JEFFERSON CITY — April revenue numbers are a sign of recovery or a sign of continued decline, depending on who you ask.
State Budget Director Linda Luebbering said that despite a nearly 4 percent decline in April revenue compared to the same month last year, there were signs of improvement that indicated Missouri's economy may be starting to recover.
"It looks like businesses are starting to make some profit," Luebbering said.
She pointed to increases in corporate income tax and income tax withholdings from employers as signs of potential growth.
But House Budget Chairman Allen Icet, R-Wildwood, said he was less optimistic.
"I would not be surprised if we continue to drift downward," he said.
Gov. Jay Nixon has cut more than $900 million from the state budget since July to balance the current budget, which was originally projected to experience modest growth.
Luebbering said her office doesn't think more cuts will be needed this year. Her office is projecting revenue for the fiscal year will improve slightly over the next two months and finish 10 percent lower than last year, which will be enough to balance the budget.
Icet said he's not convinced the state will meet that target, and he thinks Nixon should begin planning potential cuts to the current budget and announce them no later than mid-May.
With only two months left in the fiscal year, Icet said he's not sure where the governor could make cuts.
"I see no single place he can go," he said.
He said the governor could use federal stabilization funds to bolster the budget.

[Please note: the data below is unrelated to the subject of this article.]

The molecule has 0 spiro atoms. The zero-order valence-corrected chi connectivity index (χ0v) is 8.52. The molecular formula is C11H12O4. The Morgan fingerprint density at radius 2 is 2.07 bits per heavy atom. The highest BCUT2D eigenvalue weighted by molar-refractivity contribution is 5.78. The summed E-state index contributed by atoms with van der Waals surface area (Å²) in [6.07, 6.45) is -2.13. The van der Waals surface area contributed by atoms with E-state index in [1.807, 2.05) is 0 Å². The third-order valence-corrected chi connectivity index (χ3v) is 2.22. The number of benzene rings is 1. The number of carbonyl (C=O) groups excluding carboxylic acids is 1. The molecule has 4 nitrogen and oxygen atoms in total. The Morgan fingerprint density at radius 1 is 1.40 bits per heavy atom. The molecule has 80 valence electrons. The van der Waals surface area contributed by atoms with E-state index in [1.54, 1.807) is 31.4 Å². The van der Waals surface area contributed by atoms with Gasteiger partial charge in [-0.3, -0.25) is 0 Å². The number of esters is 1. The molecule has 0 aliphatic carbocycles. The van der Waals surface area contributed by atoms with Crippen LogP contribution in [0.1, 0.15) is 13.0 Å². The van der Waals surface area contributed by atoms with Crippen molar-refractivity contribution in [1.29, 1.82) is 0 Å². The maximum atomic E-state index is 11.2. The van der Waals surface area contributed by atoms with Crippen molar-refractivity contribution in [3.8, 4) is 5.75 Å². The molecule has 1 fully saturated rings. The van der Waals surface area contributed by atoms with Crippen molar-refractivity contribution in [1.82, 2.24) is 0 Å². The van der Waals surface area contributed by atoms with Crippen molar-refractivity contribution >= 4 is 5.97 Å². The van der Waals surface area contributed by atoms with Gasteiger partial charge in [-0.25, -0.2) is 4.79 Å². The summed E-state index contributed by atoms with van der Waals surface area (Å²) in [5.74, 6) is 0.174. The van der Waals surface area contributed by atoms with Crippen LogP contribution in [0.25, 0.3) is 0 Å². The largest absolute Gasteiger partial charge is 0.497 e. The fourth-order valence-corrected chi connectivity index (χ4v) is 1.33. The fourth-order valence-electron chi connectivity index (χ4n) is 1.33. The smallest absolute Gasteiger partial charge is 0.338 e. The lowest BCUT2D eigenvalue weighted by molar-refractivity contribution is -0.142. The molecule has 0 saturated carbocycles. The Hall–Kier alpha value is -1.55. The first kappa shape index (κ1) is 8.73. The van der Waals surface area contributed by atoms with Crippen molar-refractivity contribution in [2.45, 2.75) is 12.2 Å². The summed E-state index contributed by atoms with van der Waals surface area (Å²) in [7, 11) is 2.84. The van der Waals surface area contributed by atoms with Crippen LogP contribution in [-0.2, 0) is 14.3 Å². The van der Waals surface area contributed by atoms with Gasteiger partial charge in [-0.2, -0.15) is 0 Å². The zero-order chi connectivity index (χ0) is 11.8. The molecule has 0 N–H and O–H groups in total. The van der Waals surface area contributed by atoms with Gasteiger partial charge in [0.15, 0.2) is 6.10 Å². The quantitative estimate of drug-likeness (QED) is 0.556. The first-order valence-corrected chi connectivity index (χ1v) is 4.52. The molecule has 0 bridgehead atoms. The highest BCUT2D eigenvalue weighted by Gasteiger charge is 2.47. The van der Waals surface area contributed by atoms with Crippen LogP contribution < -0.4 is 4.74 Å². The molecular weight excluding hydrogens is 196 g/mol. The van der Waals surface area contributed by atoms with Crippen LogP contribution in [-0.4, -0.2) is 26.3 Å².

State revenue is down almost 12 percent total for the fiscal year to date and April numbers were bolstered by a one-day payment of $120 million on April 20, without which Luebbering said April revenue would have been down more than 15 percent.
Individual income tax, which includes both income tax withholdings and income tax filings, was down nearly 7 percent compared to fiscal year 2009, and Luebbering said revenue from tax filings has mostly been collected.
Refunds have also increased for the current fiscal year, meaning the state has been collecting less tax revenue from Missourians and returning more of what has been collected.
"People did not have a good year in calendar year 2009," Luebbering said.
The House and Senate passed a budget last week that cut nearly $500 million from Nixon's January budget recommendation for the next fiscal year, but more than $100 million of these cuts rely on legislation that has not yet passed. Nixon's original budget was based on projections of modest growth for next year that may be impossible given the continued decline this year.
"We're still going to come in lower than was our base next year," Luebbering said, which means Nixon might have to make cuts even if the necessary legislation passes.
Senate Appropriations Chairman Rob Mayer, R-Dexter, said that last year's revenue projection has made budgeting for next year difficult.
"The projections were horribly wrong," he said.